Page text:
Municipality's local control housing lawsuit against California thrown out of Federal Court

A Federal Court tossed out a lawsuit claim in a setback for a California municipality's efforts to evade state housing laws. Filed in Fe...






A Federal Court tossed out a lawsuit claim in a setback for a California municipality's efforts to evade state housing laws.


Filed in Federal Court by Huntington Beach, the Orange County municipality sought to dismiss the state's lawsuit against them, claiming they violated fair housing laws as they attempted to skirt affordable housing requirements.


U.S. District Judge Fred Slaughter ruled the city did not have standing based on a 1980 ruling in the U.S. Ninth Circuit opinion in City of S. Lake Tahoe v. California Tahoe Regional Planning Agency. The dismissal was issued with prejudice, and the city plans to appeal to the Ninth Circuit. 


In a statement issued following the ruling, California Attorney General Rob Bonta said the state will proceed with their case. 


"We filed a motion to dismiss Huntington Beach's federal lawsuit because we believed it was meritless. We are pleased that the court agreed," Bonta said. "With this behind us, we look forward to prosecuting our state case against Huntington Beach. Everyone must do their part to address California's housing crisis."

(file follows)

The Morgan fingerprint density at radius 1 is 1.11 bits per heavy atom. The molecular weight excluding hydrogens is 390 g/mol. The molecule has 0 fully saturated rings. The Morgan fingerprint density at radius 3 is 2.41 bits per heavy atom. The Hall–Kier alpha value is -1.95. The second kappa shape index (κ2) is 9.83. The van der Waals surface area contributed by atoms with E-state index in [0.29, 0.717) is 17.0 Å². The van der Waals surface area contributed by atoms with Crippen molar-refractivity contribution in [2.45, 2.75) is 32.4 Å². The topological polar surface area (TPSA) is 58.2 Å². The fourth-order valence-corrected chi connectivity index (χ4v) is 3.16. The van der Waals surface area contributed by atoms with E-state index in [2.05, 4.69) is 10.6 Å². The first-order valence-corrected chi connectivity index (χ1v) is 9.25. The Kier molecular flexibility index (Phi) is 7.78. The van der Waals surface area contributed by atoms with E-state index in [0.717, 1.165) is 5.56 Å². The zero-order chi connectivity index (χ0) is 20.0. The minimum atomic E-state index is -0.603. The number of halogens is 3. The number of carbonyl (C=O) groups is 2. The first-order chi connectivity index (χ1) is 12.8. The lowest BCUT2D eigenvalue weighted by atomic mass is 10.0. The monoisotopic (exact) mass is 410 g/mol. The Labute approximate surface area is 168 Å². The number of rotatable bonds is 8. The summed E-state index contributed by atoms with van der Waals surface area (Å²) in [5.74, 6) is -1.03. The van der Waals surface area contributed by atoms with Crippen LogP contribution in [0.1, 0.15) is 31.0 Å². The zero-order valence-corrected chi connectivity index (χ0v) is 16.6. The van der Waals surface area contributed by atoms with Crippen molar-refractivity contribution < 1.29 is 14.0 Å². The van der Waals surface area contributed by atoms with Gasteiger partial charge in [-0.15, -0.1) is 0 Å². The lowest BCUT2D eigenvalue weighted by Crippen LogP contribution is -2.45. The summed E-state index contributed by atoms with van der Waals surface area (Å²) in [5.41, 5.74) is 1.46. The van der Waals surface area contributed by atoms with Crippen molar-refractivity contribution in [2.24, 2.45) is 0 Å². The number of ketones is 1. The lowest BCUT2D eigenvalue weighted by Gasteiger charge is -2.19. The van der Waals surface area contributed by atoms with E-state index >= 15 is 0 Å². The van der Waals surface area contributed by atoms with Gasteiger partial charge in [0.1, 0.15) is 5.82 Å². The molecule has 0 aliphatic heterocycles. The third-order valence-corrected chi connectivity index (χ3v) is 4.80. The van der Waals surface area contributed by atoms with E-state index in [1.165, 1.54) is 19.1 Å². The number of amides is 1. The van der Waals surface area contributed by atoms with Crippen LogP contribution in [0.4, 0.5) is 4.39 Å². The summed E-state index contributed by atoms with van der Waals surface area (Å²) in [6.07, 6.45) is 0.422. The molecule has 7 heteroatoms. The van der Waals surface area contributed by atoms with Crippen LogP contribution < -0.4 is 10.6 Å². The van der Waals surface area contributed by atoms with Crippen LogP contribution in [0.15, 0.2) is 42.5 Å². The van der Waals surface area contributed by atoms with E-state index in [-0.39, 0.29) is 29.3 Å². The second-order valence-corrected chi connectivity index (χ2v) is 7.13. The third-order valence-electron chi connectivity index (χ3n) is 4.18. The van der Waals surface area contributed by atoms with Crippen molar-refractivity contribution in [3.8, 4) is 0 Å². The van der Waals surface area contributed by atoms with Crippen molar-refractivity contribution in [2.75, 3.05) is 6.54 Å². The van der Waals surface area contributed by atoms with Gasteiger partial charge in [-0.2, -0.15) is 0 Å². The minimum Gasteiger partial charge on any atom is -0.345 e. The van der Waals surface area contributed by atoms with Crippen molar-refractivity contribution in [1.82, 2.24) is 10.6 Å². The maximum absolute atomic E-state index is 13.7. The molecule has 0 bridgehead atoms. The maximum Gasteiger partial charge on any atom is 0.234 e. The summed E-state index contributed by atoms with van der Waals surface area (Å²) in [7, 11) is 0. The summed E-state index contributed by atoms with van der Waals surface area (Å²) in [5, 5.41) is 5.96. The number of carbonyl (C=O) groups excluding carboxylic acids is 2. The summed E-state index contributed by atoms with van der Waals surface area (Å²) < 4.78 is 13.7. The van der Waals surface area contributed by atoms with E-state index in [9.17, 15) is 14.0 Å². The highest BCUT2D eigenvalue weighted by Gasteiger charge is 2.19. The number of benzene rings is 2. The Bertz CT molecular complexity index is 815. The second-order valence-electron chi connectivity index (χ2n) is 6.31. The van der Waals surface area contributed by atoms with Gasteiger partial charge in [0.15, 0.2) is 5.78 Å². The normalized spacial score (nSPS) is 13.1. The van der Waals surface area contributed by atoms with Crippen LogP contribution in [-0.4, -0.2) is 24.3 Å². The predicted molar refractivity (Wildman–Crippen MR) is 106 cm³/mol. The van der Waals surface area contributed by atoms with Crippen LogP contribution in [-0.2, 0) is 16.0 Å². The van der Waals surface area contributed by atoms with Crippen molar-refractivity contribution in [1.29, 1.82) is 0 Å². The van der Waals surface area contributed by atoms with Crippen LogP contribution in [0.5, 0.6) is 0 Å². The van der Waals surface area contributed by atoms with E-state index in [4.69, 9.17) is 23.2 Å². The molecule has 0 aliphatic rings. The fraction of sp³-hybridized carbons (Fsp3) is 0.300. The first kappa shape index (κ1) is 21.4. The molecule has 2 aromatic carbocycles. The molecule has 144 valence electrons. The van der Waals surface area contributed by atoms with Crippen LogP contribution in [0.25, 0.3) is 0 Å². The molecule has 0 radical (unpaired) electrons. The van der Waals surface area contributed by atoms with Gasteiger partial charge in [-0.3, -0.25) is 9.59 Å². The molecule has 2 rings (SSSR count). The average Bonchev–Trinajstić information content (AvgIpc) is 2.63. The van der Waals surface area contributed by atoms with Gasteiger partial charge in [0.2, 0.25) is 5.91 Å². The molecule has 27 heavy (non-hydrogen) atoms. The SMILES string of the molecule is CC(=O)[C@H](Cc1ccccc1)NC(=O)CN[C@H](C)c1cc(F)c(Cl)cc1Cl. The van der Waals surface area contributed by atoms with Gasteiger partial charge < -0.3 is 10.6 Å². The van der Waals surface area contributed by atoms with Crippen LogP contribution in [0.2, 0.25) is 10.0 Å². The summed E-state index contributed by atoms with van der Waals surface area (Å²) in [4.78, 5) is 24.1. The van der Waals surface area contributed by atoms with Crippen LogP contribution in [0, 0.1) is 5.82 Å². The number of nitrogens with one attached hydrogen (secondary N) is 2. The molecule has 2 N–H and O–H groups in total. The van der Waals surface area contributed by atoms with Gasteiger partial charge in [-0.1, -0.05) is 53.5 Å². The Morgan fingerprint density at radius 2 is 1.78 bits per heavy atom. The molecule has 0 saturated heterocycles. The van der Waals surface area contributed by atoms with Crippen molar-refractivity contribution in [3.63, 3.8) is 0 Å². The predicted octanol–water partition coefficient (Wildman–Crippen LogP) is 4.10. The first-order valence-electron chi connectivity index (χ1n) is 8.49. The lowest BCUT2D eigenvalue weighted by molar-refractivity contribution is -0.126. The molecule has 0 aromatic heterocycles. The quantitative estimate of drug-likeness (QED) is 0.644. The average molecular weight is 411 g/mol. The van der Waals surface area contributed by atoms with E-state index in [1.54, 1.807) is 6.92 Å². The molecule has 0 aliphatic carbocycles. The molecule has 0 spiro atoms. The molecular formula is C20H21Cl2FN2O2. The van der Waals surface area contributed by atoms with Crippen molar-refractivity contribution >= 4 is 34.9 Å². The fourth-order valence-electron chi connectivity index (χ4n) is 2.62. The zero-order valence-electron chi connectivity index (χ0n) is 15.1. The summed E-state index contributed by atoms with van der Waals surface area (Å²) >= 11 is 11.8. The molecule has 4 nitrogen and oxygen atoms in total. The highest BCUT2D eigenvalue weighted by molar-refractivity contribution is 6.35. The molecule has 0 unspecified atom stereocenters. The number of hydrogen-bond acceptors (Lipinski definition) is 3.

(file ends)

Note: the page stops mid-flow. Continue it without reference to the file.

Gov. Gavin Newsom also used the dismissal to remind municipalities the state will actively pursue those who flout housing rules. 


“Today’s ruling from the court signals that Huntington Beach, and other communities like it, will not succeed in trying to use the legal system to stall the development of badly needed housing," Newsom said. "It's well past time for Huntington Beach to move quickly towards planning for their fair share of housing.”


Along with Huntington Beach, the city of Elk Grove is in the crosshairs of the Attorney General and Newsom. Not long after the state began its pursuit of Huntington Beach, it set its sites on Elk Grove. 


The state is pursuing a lawsuit against Elk Grove for its 2022 rejection of the Oak Rose affordable housing project in the city's Old Town special planning area. The city has denied any wrongdoing in rejecting the project, while Mayor Bobbie Singh-Allen and her city council have bemoaned what they characterize as the state's overreach into land planning and zoning.


While the lawsuit continues working its way through the judicial process, Elk Grove Mayor Bobbie Singh-Allen has repeatedly claimed the project's developers, Excelerate Housing Group, are amenable to relocating the project to another location in the city. Excelerate has not commented on Singh-Allen's claims. 


If the city and Excelerate reach a relocation agreement, it is unclear if Bonta would drop the lawsuit.  


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